A spoofing attack is a critical issue in wireless communication in which a malicious transmitter outside a system attempts to be genuine. As a countermeasure against this, we propose a device-authentication method based on position identification using radio-propagation characteristics (RPCs). Not depending on information processing such as encryption technology, this method can be applied to sensing devices etc. which commonly have many resource restrictions. We call the space from which attacks achieve success as the “attack space.” In order to confine the attack space inside of the target system to prevent spoofing attacks from the outside, formulation of the relationship between combinations of transceivers and the attack space is necessary. In this research, we consider two RPCs, the received signal strength ratio (RSSR) and the time difference of arrival (TDoA), and construct the attack-space model which uses these RPCs simultaneously. We take a tire pressure monitoring system (TPMS) as a case study of this method and execute a security evaluation based on radio-wave-propagation simulation. The simulation results assuming multiple noise environments all indicate that it is possible to eliminate the attack possibility from a distant location.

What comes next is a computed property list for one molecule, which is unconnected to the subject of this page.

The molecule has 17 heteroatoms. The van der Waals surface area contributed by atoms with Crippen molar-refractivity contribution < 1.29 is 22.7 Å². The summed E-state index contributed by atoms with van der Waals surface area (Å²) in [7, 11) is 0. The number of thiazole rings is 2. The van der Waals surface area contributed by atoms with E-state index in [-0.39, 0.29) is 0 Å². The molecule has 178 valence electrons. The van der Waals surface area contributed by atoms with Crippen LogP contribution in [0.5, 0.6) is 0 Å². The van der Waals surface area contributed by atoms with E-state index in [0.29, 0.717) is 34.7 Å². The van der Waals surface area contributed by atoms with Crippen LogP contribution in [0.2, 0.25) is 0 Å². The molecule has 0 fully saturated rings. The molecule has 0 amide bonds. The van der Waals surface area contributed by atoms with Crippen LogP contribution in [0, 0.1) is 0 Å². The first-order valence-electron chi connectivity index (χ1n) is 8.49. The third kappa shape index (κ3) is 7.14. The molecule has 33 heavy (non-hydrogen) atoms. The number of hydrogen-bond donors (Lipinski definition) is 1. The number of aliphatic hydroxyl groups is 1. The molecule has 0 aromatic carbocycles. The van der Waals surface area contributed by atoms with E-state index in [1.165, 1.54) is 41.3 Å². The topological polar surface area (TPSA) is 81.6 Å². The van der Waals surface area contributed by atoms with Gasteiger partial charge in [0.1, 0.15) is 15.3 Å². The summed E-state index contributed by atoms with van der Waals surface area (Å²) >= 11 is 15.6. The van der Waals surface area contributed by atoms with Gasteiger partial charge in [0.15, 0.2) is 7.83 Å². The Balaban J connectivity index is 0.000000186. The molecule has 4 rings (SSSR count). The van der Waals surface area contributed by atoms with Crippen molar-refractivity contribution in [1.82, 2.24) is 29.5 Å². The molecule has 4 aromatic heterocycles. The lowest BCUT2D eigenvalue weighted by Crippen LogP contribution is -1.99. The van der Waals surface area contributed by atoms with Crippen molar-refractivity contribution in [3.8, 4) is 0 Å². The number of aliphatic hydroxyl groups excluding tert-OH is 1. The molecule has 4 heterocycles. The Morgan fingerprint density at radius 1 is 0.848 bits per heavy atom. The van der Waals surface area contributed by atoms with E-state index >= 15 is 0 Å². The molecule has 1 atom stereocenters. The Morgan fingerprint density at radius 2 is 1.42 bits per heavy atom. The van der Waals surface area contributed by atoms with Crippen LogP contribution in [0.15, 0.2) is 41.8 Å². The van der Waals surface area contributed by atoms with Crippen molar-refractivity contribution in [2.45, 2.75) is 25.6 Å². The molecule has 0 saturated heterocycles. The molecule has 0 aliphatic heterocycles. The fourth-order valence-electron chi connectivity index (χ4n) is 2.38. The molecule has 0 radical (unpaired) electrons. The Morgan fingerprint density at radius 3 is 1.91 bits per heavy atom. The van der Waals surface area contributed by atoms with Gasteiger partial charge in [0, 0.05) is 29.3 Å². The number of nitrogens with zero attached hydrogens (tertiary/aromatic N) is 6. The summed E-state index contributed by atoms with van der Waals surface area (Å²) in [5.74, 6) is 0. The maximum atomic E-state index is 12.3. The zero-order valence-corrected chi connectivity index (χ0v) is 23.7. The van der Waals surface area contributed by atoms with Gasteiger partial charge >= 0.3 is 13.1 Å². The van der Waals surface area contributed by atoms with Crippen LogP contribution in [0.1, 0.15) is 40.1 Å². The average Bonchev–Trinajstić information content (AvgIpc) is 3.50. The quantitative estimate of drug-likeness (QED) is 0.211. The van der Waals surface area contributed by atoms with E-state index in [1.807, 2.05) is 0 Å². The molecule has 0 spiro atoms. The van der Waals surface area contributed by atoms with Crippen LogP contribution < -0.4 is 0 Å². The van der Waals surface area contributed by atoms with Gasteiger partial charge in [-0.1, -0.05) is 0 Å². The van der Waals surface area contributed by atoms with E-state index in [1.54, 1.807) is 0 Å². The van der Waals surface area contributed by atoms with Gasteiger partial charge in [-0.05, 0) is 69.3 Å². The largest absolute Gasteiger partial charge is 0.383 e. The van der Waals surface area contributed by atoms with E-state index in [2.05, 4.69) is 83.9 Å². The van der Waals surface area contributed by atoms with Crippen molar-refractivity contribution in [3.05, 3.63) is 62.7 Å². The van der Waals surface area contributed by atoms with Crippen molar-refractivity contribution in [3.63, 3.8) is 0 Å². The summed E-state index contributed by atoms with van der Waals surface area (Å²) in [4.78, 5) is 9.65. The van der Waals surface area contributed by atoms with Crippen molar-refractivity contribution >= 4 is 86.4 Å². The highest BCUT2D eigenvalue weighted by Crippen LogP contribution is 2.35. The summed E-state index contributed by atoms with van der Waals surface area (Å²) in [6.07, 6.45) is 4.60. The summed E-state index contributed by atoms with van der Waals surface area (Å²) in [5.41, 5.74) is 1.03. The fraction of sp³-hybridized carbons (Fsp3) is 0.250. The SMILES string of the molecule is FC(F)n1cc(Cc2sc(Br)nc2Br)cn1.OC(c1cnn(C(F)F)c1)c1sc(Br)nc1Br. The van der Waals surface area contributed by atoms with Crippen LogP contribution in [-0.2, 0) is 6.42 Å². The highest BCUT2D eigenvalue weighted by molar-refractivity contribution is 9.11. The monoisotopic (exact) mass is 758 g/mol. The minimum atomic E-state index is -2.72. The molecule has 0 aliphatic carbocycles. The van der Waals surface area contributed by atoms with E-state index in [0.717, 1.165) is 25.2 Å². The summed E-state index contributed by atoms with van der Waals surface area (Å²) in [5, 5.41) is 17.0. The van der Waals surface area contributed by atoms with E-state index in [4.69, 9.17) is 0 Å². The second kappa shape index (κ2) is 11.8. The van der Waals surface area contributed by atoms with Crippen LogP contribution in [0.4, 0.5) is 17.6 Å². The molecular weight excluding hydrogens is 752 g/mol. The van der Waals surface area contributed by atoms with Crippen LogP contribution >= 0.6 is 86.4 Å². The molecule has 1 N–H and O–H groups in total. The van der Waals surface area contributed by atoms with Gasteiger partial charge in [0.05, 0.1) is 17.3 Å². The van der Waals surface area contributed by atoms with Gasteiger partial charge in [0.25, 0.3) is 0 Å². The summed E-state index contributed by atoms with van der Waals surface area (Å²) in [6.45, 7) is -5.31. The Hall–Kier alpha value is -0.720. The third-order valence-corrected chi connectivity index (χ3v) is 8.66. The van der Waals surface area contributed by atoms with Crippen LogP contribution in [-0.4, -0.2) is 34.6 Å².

All Science Journal Classification (ASJC) codes
- Computer Science(all)